Recently I had the opportunity to visit and test several dance floors. Those that are familiar with dancers, sports athletes, dance floors and sports surfaces know that the surface a dancer likes is very different than the surface that a sports athlete likes. Those familiar with performance surfaces know that two surfaces can achieve the same force reduction performance levels but yet ‘feel’ significantly different. So during that trip and in the days since I started to wonder why and how we in the sports testing field might develop tests that better represent unique features of dance.
The difference between ‘feel’ and ‘performance’ as noted above is key. In fact during this past year I’ve tested a surface where a traditional ‘sports surface’ was installed at a dance facility. The dancers felt that it was hard and did not like it’s response. I offer this as a caution to architects, while some sports surfaces can provide the ‘feeling’ that a dancer may like, not all of them do. If you are designing a dance facility and would like some assistance from a 3rd party regarding what designs might be appropriate for your facility, contact us at ASET Services and we’d be glad to assist you.
One of my theories is that there is a vast difference between the physique of a dancer and that of a basketball/volleyball player. There are also vast differences in the effective joints of each group as they are active on their surface. It may be that a floor that provides ‘good’ force reduction levels to one group is incapable of providing similar performance to the other group, and that our testing methods are not yet sophisticated enough to account for that.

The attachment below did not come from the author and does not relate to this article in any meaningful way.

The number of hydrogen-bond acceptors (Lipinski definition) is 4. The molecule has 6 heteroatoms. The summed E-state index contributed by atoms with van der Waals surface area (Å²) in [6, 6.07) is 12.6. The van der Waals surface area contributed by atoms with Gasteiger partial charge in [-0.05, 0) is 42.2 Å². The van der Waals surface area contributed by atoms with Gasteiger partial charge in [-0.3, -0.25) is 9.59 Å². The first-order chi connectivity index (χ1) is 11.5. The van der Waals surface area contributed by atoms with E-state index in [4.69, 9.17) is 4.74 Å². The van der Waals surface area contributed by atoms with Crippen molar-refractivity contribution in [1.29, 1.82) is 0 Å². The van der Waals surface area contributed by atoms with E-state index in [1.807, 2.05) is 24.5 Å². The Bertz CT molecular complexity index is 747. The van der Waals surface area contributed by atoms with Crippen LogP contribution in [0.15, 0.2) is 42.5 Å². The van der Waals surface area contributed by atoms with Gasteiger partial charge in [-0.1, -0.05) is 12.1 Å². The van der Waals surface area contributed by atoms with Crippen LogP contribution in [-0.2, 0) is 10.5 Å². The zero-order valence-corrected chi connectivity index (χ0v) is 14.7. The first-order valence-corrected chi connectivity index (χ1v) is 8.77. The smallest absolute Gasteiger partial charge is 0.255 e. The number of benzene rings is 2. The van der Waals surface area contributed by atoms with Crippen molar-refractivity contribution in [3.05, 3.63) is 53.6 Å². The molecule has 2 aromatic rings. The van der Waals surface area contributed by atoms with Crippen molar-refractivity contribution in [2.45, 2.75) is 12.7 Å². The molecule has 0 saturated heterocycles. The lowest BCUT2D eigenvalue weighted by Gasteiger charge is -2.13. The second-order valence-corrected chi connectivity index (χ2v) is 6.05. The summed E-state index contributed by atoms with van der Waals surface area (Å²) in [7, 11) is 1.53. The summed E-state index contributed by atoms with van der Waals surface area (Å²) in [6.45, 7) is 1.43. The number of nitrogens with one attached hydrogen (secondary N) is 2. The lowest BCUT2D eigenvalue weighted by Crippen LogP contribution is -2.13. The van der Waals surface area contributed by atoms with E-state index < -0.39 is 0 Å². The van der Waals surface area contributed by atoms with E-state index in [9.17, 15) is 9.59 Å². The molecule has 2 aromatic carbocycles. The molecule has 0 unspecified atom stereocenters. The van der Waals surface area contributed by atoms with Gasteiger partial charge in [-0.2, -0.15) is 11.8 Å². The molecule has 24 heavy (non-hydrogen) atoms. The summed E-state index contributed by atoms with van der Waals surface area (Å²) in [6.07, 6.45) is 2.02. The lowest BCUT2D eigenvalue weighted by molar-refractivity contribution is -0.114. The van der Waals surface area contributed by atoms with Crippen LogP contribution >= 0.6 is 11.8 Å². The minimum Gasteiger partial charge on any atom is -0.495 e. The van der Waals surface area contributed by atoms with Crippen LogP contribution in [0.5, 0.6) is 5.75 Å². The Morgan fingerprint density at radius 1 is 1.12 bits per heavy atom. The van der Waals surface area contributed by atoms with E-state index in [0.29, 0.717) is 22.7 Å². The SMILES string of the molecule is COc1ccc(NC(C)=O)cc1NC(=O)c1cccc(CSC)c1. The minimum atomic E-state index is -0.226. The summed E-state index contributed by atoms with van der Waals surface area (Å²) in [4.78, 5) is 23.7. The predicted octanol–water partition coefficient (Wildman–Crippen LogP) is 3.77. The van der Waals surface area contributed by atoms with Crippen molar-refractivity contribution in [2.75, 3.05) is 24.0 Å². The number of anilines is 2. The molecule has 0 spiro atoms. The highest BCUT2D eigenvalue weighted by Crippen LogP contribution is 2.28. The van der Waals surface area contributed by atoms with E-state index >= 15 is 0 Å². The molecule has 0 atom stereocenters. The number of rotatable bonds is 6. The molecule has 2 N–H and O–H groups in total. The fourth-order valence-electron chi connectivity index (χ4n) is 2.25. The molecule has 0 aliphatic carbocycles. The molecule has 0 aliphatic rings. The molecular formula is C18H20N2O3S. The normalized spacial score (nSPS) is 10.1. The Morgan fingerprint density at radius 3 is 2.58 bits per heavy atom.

Another of my theories piggybacks on the first, and it is that what is required of dancers is so much different than what is required of an athlete. Dance requires highly choreographed moves that are performed in rapid succession. Often with requiring the dancer to exert take-off forces while the body is also experiencing landing forces. Athletes tend to be asked to make one large jump and then upon landing tend to have some time to reflect and prepare for the next event.
I have not found data to support my theory but I believe much of the reasons dancers prefer a different feel to their floor is that dancers often exert their take-off forces with the surface partially compressed from the previous landing. That is a move that an athlete may perform occasionally but not as often as a dancer, so the athlete puts preferences on different aspects of the surface’s performance. As an example, dancer may therefore be seeking a greater energy return because even slight improvements would greatly change fatigue levels after a performance. Because the athlete often has time to wait until the next play before initiating the next jumping movement the effects of lower energy return levels might not be as noticeable or as important.
Regardless of your sport or activity, if you want to know that your new or old dance or sports surface is performing properly, contact ASET to set up an on-site evaluation and inspection.